Ohio Primary 2016: Bernie Sanders Comes Up Short Against Hillary Clinton

Source: AP
Source: AP

One week after upsetting Hillary Clinton in the Michigan primary, Bernie Sanders failed to recapture the magic in another Rust Belt state, losing the Ohio primary after a fiercely fought battle for the Buckeye State.

The Associated Press called the race for Clinton at 8:38 p.m. Eastern.

Read more: Ohio Primary 2016: Latest Polls and What to Expect in the Democratic and Republican Races 

A missed target: Not that long ago, Ohio looked like undisputed Clinton Country. She defeated then-Sen. Barack Obama there by 10 points in 2008, even after he'd built a formidable delegate lead over her, and was leading Sanders by 30 points mere weeks ago.

But Sanders' unsparing attacks on Clinton's past support for free-trade agreements, which opponents argue have decimated American industry, appeared to have gained traction in Michigan. Sanders reprised those attacks in Ohio, hoping to score another surprise win.

"Employers are saying to workers, 'You've got two choices: You can accept a reduction in wages and benefits, or else we are moving to China. Your choice,'" Sanders said at an Ohio State University rally this week. "Well, that is not a choice American workers should have to make. Not only did I vote against all of those trade agreements, I helped lead the opposition."

Clinton, by contrast, "has had a very different position on trade," he added.

Citing Sanders' support for "fair trade," popular Toledo-area Rep. Marcy Kaptur endorsed Sanders last week. Sanders also enjoyed the support of Nina Turner, a former state senator who mounted a high-profile campaign for Ohio secretary of state in 2014 and had previously supported Clinton.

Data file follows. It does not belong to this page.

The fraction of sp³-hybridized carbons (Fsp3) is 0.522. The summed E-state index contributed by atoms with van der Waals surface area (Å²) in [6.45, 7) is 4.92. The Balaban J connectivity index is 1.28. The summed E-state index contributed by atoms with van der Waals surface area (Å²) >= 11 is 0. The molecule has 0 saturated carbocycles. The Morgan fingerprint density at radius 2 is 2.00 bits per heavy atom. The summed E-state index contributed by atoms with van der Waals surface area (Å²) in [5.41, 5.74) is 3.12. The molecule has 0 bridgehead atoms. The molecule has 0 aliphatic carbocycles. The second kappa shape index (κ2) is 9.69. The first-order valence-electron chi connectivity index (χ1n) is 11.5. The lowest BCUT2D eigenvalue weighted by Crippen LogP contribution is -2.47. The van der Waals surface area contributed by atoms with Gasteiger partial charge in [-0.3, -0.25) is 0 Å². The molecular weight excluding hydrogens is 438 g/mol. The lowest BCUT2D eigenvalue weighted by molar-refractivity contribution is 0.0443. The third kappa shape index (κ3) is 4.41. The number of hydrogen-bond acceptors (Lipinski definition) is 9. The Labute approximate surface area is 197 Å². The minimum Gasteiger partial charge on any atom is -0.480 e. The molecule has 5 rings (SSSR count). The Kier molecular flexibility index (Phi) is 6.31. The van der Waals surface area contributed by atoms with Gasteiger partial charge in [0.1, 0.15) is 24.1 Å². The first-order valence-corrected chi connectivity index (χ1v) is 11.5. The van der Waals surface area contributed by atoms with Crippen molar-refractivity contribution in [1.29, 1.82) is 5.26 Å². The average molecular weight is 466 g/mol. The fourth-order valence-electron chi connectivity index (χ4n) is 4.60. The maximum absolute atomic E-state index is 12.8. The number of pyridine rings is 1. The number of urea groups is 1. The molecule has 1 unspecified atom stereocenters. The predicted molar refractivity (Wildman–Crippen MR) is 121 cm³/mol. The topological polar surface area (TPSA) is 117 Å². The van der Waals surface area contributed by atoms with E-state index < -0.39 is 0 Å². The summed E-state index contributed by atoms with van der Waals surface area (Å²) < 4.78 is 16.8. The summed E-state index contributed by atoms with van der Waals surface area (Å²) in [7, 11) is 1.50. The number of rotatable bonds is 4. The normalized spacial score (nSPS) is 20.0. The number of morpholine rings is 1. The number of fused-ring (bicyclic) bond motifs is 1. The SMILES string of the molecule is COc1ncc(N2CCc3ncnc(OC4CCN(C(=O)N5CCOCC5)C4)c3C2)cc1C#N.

The road from here: While Sanders' populist pitch may have helped narrow the gap between the two candidates, the Vermont senator found himself in a race against the clock — and Tuesday's results underscore the challenges he'll face making headway in other delegate-rich states where Clinton has a far longer history of involvement.

Still, that Sanders gave Clinton a run for her money in Ohio — where he was polling at all of 3% one year ago — is a testament to the formidability and durability of his progressive insurgency.

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Luke Brinker

Luke Brinker is Mic's politics editor. He is based in New York and can be reached at luke@mic.com.

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